Sunday, October 13, 2013

Review: Heart-Shaped Bruise by Tanya Byrne

A compelling, brutal and heart-breaking story about identity, infamy and revenge, from debut author Tanya Byrne. Shortlisted for the CWA John Creasey (New Blood) Dagger 2012.

They say I'm evil. 

The police. The newspapers. The girls from school who sigh on the six o'clock news and say they always knew there was something not quite right about me. 

And everyone believes it. Including you. 

But you don't know. You don't know who I used to be. Who I could have been.

Sometimes I wonder if I'll ever shake off my mistakes or if I'll just carry them around with me forever like a bunch of red balloons

Awaiting trial at Archway Young Offenders Institution, Emily Koll is going to tell her side of the story for the first time.

I said it once and I'll say it again - UK novels need more limelight. Is it the air here? For some reason or another nearly all stories from UK authors have managed to captivate me and hold my interest until the last page. And then I want to start on them again.

"Heart-Shaped Bruise" is Tanya Byrne's debut novel, and it has a fairly interesting story behind it, one which I had the pleasure of hearing at the Bath Children's Literature Festival. In my experience of writing and revising (and a lot of other people's, according to the Internet), a story undergoes a complete overhaul from first draft to print copy. In this case, however, the story remained the same. The thing that changed was the protagonist.

Emily Koll is not a very lovable person. She doesn't think of herself as very lovable, nor does she feel like she deserves to be loved. Over the course of the book, you may come to agree with her, or you may find yourself completely enthralled.

The latter happened to me. (Apparently, I'm not the only one either.)

Spoilers ahead.

Emily is in a Young Offenders facility, awaiting trial in a psychiatric unit. The story, told in journal entries (and yes, it is a journal, Emily, even if you don't see it that way) alternates between present day and past, so the story and Emily unravel together. 

So this is something I discovered in the past year or so, but apparently, I love out-of-order stories. It's a structure that has a lot of merit, especially in books where the point-of-view character is as deeply in denial as Emily is (for another excellent example, see Marian Keyes' "Rachel's Holiday".) Oftentimes, people don't appreciate the depth of a situation while they're experiencing it, and even afterwards, their biased point of view tends to color things. Fiction that doesn't acknowledge that tends to feel detached and sterile; or else, it can go in the other direction and go all stream-of-consciousness, (see: Sister Assassin,) which can honestly feel distracting.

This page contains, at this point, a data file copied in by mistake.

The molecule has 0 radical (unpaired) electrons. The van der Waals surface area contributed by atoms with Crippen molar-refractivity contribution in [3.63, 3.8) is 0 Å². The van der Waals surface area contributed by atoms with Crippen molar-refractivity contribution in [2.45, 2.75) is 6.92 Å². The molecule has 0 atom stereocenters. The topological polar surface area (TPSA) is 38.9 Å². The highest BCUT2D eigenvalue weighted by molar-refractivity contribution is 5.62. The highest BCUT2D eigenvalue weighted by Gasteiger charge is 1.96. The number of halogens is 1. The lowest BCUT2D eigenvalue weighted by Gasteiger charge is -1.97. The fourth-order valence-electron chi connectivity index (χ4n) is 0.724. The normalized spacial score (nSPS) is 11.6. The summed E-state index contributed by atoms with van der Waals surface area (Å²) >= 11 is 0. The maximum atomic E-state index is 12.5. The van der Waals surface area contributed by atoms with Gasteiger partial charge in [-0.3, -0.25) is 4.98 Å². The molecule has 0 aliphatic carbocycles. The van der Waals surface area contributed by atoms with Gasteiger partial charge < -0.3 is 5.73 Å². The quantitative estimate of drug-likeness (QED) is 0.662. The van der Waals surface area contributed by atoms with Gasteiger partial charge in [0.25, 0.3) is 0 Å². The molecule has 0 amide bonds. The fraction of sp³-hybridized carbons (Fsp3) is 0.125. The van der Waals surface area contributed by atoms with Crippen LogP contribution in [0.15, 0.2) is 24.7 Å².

"Heart-Shaped Bruise" strikes that perfect balance of realistic bias and budding realization which is both true-to-life and enticing. It's both a mystery and a coming-of-age novel (best way I could describe it, really,) and Emily is both the villain and your best friend. For exactly the same reason. 

How is that possible?

Emily's father is a gangster, but Emily herself didn't know until he was arrested for killing the detective who was on his case. The detective's daughter, Juliet, heard the whole thing, stabbed Emily's father, and then was sent to witness protection. 

The arrest and subsequent fallout throw Emily entirely off balance. She is lost, scared, and without guidance; and she directs her anger at Juliet. She finds Juliet (now Nancy), befriends her with the intention of destroying her life, and then... then things get complicated.

That's the thing - with a few minor changes of circumstance, Emily can easily be anyone. Both her fury and her vulnerability are believable, because they both come from an essential character flaw that we, as readers, can easily identify as part of ourselves. We all have our beliefs - in a way, our identity is closely tied to what we believe is right or wrong. Those beliefs are installed by our surrounding environment, especially our parents, and one of the biggest shocks of adulthood is when you realize your parents are not always right.

And the way it is handled in this book is just... mind-blowingly on the spot.

Another thing which really works here is the fact that the other characters are equally well-rounded and believable. (Wouldn't have been as interesting otherwise.) Juliet in particular is an interesting antithesis to Emily - equally overwhelmed by the situation, completely different reactions in some cases, completely the same in others. In another book, she would have been the sainted victim and that would have been it; but she too has an ugly side, and the fact that the story shows it is something I respect.

What else? Two thumbs up and strongly recommended!

Note: Image via BookLikes. Synopsis via Amazon.

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